Rogério Caboclo has pledged to create new revenue streams for Brazilian football after being elected as the new president of the Brazilian Football Confederation (CBF).
Caboclo, seen to be an ally of deposed CBF leader Marco Polo del Nero, was the only candidate in the election and will serve a four-year term in office, from April 2019 to April 2023. In December, Del Nero was provisionally banned from all football activities for 90 days by the Ethics Committee of Fifa, the sport’s global governing body.
Del Nero is banned from all football activities at both national and international level, with the suspension having been extended for a further 45 days last month. The decision to ban Del Nero was taken upon the request from the chairperson of the investigatory chamber of the Ethics Committee carrying out the formal investigation proceedings into the official.
Del Nero is a former member of Fifa’s Executive Committee. In August 2016, the organisation’s Ethics Committee confirmed that it was formally investigating Del Nero, who was among a host of officials and executives indicted in 2015 as part of the US investigation into football corruption.
Del Nero had returned to his position as head of the CBF in April 2016 after having stepped aside for three months following his indictment as part of the ongoing probe into widespread corruption across the sport. However, the remainder of his current term is now being filled by Antonio Carlos Nunes.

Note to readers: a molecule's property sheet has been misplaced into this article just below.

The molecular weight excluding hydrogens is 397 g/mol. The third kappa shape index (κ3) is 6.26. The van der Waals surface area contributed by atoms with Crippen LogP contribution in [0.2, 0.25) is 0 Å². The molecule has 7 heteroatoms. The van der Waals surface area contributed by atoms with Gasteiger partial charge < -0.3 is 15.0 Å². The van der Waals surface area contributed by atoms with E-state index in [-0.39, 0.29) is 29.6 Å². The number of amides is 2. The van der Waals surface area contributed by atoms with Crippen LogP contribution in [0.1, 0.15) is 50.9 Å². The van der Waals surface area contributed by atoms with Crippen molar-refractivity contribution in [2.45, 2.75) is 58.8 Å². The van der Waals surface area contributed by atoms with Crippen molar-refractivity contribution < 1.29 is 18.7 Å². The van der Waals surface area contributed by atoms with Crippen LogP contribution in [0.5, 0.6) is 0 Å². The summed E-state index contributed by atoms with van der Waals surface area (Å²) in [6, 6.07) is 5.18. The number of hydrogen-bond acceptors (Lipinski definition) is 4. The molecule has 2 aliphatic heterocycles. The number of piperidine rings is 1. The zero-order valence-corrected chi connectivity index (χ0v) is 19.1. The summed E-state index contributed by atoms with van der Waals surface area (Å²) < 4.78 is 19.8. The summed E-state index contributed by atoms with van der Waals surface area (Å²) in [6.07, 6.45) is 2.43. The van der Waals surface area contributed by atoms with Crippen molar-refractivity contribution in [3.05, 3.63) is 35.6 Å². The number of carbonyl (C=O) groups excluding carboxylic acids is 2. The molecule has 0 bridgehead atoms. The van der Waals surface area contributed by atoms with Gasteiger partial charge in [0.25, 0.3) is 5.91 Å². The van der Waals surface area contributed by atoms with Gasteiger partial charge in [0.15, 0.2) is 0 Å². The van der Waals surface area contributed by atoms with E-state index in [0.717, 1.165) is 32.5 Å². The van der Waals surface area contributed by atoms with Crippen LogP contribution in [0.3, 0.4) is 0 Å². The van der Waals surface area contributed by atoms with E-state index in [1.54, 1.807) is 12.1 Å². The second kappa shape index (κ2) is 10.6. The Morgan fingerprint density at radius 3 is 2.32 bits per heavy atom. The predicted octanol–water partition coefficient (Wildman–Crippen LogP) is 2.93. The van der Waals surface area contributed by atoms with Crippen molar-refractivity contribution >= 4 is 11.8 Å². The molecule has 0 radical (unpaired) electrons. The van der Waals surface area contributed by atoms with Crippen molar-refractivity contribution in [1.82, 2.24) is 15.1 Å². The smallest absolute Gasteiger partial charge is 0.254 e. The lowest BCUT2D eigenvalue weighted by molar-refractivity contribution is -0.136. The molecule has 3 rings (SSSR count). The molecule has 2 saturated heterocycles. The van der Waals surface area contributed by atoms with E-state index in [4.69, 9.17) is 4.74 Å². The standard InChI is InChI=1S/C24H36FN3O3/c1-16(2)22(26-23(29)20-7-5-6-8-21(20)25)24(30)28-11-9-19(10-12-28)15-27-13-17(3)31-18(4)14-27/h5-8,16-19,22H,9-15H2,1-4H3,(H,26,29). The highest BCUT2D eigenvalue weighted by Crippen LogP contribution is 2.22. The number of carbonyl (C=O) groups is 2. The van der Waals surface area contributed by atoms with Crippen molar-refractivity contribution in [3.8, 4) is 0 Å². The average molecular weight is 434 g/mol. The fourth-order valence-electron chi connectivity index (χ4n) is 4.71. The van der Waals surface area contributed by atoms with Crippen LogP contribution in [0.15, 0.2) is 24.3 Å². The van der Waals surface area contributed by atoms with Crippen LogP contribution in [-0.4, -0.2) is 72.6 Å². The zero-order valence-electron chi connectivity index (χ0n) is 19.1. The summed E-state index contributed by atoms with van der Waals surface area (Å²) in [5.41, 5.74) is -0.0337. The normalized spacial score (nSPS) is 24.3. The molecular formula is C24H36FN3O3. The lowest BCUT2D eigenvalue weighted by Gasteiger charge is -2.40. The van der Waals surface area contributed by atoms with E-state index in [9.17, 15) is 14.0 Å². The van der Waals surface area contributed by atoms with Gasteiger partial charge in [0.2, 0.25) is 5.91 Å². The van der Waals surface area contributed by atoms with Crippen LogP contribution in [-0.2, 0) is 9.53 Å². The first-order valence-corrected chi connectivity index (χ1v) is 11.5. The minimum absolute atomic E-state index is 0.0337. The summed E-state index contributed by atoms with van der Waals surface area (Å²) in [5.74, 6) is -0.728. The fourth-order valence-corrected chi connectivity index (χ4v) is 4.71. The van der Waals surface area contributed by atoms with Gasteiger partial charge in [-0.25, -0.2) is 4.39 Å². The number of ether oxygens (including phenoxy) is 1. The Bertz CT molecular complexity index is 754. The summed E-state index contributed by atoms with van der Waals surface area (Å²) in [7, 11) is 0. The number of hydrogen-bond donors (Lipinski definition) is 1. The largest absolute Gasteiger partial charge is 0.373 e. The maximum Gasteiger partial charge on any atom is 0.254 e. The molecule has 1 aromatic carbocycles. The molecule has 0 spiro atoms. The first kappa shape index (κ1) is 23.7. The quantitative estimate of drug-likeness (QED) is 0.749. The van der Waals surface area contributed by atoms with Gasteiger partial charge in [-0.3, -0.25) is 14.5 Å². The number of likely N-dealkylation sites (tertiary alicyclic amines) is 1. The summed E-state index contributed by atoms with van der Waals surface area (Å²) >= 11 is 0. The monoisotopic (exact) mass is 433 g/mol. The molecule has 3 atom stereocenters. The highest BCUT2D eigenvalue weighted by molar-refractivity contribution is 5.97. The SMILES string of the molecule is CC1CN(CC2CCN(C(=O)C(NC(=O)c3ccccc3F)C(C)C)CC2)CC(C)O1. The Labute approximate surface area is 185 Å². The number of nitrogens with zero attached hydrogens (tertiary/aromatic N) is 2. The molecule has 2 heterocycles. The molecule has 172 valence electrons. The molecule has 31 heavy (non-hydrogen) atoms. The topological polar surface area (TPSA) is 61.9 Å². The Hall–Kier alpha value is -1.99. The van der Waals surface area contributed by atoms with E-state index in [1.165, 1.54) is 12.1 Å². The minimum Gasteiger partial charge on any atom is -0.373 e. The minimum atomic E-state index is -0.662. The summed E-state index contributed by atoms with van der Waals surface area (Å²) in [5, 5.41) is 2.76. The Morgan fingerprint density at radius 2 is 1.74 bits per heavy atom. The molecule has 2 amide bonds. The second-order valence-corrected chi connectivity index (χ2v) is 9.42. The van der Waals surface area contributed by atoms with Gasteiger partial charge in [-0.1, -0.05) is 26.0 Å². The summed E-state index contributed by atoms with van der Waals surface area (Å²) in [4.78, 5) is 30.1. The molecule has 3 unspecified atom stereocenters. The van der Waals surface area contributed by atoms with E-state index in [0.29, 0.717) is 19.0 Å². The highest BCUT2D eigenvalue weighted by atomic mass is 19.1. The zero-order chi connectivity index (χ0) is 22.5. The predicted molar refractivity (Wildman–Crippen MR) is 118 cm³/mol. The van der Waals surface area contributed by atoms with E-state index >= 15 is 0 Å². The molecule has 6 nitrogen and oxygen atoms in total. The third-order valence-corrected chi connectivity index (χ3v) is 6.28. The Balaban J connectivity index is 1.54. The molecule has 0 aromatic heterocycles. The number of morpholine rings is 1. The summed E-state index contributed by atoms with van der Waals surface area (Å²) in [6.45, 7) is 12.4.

Caboclo already serves as chief executive of the local organising committee for the 2019 Copa America national team tournament, which will be hosted by Brazil next year. Prior to assuming the CBF presidency, he will be the head of the Brazilian delegation at this summer’s World Cup in Russia.
Commenting on his election, Caboclo said: “Our management will be marked by two pillars: efficiency and integrity. Brazilian football is the most competitive in the world and our challenge is to make it bigger and bigger.
“We need more international visibility, create new revenue streams, and optimise existing ones. We have, and we will find, recipes that allow our clubs to overcome the exchange rate lag in relation to the clubs in Europe.
“Investing so that our young players stay here longer, investing so that the administration is more and more qualified and give support for our clubs to make modern and sustainable management practices.”